In the mathematical modeling of cell differentiation, it is common to think of internal states of cells (quanfitied by activation levels of certain genes) as determining different cell types. We study here the "PU.1/GATA-1 circuit" that controls the development of mature blood cells from hematopoietic stem cells (HSCs). We introduce a rigorous chemical reaction network model of the PU.1/GATA-1 circuit, which incorporates current biological knowledge and find that the resulting ODE model of these biomolecular reactions is incapable of exhibiting multistability, contradicting the fact that differentiation networks have, by definition, alternative stable steady states. When considering instead the stochastic version of this chemical network, we analytically construct the stationary distribution, and are able to show that this distribution is indeed capable of admitting a multiplicity of modes. Finally, we study how a judicious choice of system parameters serves to bias the probabilities towards different stationary states. We remark that certain changes in system parameters can be physically implemented by a biological feedback mechanism; tuning this feedback gives extra degrees of freedom that allow one to assign higher likelihood to some cell types over others.


  2. F. Blanchini, H. El-Samad, G. Giordano, and E. D. Sontag. Control-theoretic methods for biological networks. In Proc. 2018 IEEE Conf. Decision and Control, pages 466-483, 2018. [PDF] Keyword(s): systems biology, dynamic response phenotypes, multi-stability, oscillations, feedback, nonlinear systems, incoherent feedforward loop, feedforward, IFFL.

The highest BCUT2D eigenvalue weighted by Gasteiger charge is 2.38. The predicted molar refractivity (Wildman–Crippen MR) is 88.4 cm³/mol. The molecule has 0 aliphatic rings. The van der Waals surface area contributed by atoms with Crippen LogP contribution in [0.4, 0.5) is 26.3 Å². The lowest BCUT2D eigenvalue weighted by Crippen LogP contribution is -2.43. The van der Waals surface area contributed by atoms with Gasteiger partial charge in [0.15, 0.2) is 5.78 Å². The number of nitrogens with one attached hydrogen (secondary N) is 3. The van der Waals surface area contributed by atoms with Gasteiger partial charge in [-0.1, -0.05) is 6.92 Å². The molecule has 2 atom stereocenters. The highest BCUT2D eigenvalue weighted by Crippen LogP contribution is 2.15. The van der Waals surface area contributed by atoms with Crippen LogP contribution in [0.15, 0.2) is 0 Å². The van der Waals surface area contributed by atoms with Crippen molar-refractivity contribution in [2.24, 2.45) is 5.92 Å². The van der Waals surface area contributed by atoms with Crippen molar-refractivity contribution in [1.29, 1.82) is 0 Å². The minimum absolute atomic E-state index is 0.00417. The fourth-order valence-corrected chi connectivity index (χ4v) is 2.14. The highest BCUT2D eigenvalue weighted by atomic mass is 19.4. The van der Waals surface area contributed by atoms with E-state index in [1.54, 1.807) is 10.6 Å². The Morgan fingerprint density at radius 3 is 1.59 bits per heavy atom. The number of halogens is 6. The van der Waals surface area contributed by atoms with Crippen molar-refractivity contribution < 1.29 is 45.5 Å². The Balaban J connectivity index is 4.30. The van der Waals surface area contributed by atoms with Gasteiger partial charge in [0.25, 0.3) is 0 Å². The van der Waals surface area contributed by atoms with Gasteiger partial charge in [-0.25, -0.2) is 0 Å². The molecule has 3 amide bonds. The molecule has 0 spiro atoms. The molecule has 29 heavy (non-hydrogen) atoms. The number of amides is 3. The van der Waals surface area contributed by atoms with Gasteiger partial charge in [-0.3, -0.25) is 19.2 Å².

Abstract:
    This is a tutorial paper on control-theoretic methods for the analysis of biological systems.


  3. J.M. Greene, C. Sanchez-Tapia, and E.D. Sontag. Control structures of drug resistance in cancer chemotherapy. In Proc. 2018 IEEE Conf. Decision and Control, pages 5195-5200, 2018. [PDF]
    Abstract:
    The primary factor limiting the success of chemotherapy in cancer treatment is the phenomenon of drug resistance. This work extends the work reported in "A mathematical approach to distinguish spontaneous from induced evolution of drug resistance during cancer treatment" by introducing a time-optimal control problem that is analyzed utilizing differential-geometric techniques: we seek a treatment protocol which maximizes the time of treatment until a critical tumor size is reached. The general optimal control structure is determined as a combination of both bang-bang and path-constrained arcs. Numerical results are presented which demonstrate decreasing treatment efficacy as a function of the ability of the drug to induce resistance. Thus, drug-induced resistance may dramatically effect the outcome of chemotherapy, implying that factors besides cytotoxicity should be considered when designing treatment regimens.